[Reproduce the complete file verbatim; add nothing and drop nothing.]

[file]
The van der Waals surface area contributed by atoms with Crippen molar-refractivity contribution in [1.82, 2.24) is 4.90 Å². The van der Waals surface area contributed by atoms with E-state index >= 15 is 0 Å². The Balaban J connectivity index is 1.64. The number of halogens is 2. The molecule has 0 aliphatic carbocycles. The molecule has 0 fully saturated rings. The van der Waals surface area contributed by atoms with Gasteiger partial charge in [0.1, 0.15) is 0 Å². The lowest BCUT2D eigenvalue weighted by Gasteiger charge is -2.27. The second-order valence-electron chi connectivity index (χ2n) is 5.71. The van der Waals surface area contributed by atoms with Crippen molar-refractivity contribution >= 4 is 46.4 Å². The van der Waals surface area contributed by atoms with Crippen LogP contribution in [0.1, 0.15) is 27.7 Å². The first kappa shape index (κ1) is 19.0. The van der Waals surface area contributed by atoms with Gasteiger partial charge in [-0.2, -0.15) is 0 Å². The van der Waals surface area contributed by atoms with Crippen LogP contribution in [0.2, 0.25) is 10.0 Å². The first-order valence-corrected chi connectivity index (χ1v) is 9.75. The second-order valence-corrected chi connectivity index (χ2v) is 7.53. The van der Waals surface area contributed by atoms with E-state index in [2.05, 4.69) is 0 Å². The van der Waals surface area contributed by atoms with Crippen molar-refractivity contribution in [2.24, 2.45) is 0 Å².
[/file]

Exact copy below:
The van der Waals surface area contributed by atoms with Crippen molar-refractivity contribution in [1.82, 2.24) is 4.90 Å². The van der Waals surface area contributed by atoms with E-state index >= 15 is 0 Å². The Balaban J connectivity index is 1.64. The number of halogens is 2. The molecule has 0 aliphatic carbocycles. The molecule has 0 fully saturated rings. The van der Waals surface area contributed by atoms with Gasteiger partial charge in [0.1, 0.15) is 0 Å². The lowest BCUT2D eigenvalue weighted by Gasteiger charge is -2.27. The second-order valence-electron chi connectivity index (χ2n) is 5.71. The van der Waals surface area contributed by atoms with Crippen molar-refractivity contribution >= 4 is 46.4 Å². The van der Waals surface area contributed by atoms with Crippen LogP contribution in [0.1, 0.15) is 27.7 Å². The first kappa shape index (κ1) is 19.0. The van der Waals surface area contributed by atoms with Gasteiger partial charge in [-0.2, -0.15) is 0 Å². The van der Waals surface area contributed by atoms with Crippen LogP contribution in [0.2, 0.25) is 10.0 Å². The first-order valence-corrected chi connectivity index (χ1v) is 9.75. The second-order valence-corrected chi connectivity index (χ2v) is 7.53. The van der Waals surface area contributed by atoms with E-state index in [2.05, 4.69) is 0 Å². The van der Waals surface area contributed by atoms with Crippen molar-refractivity contribution in [2.24, 2.45) is 0 Å².